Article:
While it takes a few episodes to coalesce, the Netflix reboot of Lost in Space finally kicks into gear to deliver an engaging sci-fi adventure with heart.
No one was more excited to hear about a retooled Lost in Space than me. I’ve held a very special place in my heart for the original ’60s series since being a kid and watching re-runs on Saturday mornings. There was something so compelling about the Robinson family being stranded in space or on some distant planet, trying their best to get back home to Earth. Dr. Smith always messed things up and blamed everyone else for it, while also slinging cleverly worded insults at the Robot, who, in turn, had a close bond with young Will Robinson. I was already big on sci-fi and fantasy, loving re-runs of Star Trek at the same time, but I connected with the Robinsons much more.
The 1998 movie version of Lost in Space, however, was a huge disappointment. It took itself far too seriously, with William Hurt no fun at all, Mimi Rogers completely wasted and Matt LeBlanc a complete yawn. Then there was Gary Oldman playing a truly sinister Dr. Smith (who actually turns into a giant spider at one point). The movie completely missed the mark and thankfully they didn’t try to correct things with a sequel. When Netflix planned the reboot, there was hope the movie could be erased for good – and the streaming service succeeded.
First, it was the announcement of who would play the pivotal characters. Toby Stephens — hot off his hit Starz show Black Sails, which ended last year – was tapped as John Robinson, while Molly Parker of Netflix’s House of Cards fame was cast as Maureen Robinson. But it was when they cast Parker Posey as the new Dr. Smith that my interest was immediately piqued – and rightfully so. The actress is definitely one of the best parts of the new series, as the Dr. Smith character is completely rejiggered while still maintaining some of the same original essence.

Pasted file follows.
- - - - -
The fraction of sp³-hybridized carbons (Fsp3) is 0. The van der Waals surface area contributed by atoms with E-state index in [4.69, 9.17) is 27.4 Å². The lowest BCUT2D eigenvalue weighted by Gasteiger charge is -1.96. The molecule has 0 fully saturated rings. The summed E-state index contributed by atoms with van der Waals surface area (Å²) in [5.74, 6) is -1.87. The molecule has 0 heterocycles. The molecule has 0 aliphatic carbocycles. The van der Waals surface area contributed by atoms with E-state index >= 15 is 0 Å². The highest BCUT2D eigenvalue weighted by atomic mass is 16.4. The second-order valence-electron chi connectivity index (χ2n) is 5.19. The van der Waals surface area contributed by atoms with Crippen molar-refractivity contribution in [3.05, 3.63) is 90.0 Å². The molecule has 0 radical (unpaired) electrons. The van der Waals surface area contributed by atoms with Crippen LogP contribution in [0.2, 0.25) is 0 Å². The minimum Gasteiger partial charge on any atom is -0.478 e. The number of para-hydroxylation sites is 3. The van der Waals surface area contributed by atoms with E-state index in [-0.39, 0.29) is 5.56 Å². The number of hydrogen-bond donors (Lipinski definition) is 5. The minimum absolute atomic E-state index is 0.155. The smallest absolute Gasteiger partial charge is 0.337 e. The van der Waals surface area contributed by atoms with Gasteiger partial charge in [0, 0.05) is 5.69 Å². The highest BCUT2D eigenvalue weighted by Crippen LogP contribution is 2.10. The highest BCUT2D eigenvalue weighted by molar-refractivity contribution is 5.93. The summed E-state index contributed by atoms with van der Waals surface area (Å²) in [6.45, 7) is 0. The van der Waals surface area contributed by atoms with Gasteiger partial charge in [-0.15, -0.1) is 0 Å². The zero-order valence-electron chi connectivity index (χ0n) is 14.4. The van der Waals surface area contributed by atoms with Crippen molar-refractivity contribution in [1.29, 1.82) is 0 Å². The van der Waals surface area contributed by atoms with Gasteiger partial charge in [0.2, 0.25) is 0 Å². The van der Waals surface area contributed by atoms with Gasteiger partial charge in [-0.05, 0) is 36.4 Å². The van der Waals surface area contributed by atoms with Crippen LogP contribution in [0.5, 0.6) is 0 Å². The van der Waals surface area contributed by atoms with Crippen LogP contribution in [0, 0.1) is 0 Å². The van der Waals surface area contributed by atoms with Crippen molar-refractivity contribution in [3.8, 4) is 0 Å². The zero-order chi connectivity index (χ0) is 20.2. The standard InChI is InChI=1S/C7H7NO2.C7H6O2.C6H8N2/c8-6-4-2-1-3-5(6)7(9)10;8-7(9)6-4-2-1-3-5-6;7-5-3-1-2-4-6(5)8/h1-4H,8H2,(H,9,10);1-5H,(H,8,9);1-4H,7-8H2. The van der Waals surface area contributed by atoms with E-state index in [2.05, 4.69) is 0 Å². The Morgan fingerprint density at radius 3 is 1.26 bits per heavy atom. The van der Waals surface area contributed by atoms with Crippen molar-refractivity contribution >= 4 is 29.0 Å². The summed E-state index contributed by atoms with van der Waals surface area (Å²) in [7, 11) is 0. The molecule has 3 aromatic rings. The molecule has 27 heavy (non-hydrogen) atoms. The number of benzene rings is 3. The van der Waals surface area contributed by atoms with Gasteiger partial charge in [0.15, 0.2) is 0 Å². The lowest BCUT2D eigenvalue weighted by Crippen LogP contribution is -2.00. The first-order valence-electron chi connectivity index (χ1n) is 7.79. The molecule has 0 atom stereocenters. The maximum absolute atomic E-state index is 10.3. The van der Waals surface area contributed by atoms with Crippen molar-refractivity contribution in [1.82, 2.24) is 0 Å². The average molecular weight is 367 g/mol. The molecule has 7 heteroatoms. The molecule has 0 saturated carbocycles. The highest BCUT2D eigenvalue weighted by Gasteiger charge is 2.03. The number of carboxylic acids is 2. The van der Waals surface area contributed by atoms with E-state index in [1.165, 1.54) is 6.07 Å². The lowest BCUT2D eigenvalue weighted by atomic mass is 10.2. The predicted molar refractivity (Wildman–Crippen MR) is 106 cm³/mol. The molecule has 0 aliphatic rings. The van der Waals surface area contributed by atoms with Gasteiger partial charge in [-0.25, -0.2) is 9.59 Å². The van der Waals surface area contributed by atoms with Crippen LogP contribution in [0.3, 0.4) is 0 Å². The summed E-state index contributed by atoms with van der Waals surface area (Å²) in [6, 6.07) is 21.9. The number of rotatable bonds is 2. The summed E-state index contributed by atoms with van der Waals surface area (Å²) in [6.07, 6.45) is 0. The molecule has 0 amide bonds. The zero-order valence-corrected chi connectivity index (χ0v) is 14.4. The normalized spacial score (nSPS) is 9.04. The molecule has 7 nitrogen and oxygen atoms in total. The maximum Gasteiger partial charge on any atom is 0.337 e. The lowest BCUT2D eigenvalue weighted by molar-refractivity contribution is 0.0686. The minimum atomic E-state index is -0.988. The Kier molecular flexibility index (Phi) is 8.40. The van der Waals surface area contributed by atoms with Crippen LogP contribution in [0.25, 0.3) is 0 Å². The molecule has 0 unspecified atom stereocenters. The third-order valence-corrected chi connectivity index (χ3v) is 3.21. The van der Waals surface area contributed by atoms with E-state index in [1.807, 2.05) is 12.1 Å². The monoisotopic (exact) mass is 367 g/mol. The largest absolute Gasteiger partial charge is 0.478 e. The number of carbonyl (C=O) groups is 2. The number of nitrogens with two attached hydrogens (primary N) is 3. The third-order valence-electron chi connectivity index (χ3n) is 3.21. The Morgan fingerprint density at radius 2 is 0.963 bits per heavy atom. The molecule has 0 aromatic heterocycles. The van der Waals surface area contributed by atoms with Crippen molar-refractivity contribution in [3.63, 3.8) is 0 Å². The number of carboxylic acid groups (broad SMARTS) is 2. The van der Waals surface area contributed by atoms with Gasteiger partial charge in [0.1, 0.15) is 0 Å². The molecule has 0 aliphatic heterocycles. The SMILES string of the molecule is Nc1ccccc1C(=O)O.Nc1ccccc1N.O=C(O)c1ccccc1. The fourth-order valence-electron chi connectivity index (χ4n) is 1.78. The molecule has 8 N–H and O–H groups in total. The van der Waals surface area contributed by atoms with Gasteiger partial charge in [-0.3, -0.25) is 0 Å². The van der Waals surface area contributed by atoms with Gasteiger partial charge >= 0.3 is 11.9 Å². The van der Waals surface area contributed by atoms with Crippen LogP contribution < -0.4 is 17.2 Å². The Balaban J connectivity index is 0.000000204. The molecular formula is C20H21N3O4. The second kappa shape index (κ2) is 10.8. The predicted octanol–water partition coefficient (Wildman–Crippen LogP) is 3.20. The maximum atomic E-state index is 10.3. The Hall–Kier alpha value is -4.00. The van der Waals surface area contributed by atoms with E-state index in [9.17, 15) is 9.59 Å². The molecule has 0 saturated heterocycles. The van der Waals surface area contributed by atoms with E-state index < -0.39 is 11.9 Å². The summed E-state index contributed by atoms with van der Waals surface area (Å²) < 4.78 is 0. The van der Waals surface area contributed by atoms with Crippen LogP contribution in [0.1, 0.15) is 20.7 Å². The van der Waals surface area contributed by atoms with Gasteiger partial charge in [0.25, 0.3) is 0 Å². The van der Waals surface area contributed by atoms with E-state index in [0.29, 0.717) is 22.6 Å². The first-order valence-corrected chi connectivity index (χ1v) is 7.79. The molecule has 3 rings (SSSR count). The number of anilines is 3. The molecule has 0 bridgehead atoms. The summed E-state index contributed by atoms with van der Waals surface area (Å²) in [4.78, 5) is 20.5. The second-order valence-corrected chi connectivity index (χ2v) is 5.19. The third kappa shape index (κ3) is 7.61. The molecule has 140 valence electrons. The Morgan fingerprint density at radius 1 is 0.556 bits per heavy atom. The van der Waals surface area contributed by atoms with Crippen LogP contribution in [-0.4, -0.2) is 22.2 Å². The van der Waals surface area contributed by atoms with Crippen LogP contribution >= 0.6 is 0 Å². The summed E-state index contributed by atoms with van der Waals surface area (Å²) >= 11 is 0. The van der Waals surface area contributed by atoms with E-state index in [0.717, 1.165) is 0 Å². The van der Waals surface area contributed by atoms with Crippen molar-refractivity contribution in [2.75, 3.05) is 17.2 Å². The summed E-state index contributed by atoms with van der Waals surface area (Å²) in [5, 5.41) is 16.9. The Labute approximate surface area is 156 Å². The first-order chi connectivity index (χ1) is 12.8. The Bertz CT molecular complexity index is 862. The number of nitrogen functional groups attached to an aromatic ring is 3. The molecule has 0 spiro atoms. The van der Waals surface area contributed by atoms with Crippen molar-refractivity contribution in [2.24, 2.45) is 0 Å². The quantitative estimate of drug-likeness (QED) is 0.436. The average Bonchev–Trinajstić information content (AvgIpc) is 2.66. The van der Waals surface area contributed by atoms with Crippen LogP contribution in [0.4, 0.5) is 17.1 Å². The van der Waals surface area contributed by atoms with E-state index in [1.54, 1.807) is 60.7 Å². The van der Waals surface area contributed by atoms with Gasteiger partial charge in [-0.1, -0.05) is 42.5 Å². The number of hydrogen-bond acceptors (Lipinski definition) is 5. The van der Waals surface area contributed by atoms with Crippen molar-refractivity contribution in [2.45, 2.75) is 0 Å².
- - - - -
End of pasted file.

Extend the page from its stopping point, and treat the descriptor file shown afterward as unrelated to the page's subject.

Actually, what this new Lost in Space does do is incorporate the family atmosphere of the original without becoming too campy or too serious. The premise is roughly the same: The Robinsons are on a mission to colonize Alpha Centuri but must escape from a malfunctioning space station on the Jupiter 2, eventually crash-landing on a nearby planet.
Except this isn’t exactly the picture-perfect Robinson family from the original. John is estranged from his family after spending too much time away from them serving in the military, and he and Maureen are on the brink of divorce. Maureen is an astrophysicist and clearly the one who wears the pants in the family. Judy Robinson (Taylor Russell) is Maureen’s mixed-race child from a previous relationship (but they really don’t go into it at all, which is fine), and was on her way to becoming a doctor before they took off on their adventure. Penny Robinson (Mina Sundwall) is a surly teenager who would love to be doing anything else than being stuck with her family, while young Will Robinson (Maxwell Jenkins) has zero confidence in himself. Together they present a rather genuine family dynamic that only grows more so throughout the 10 episodes.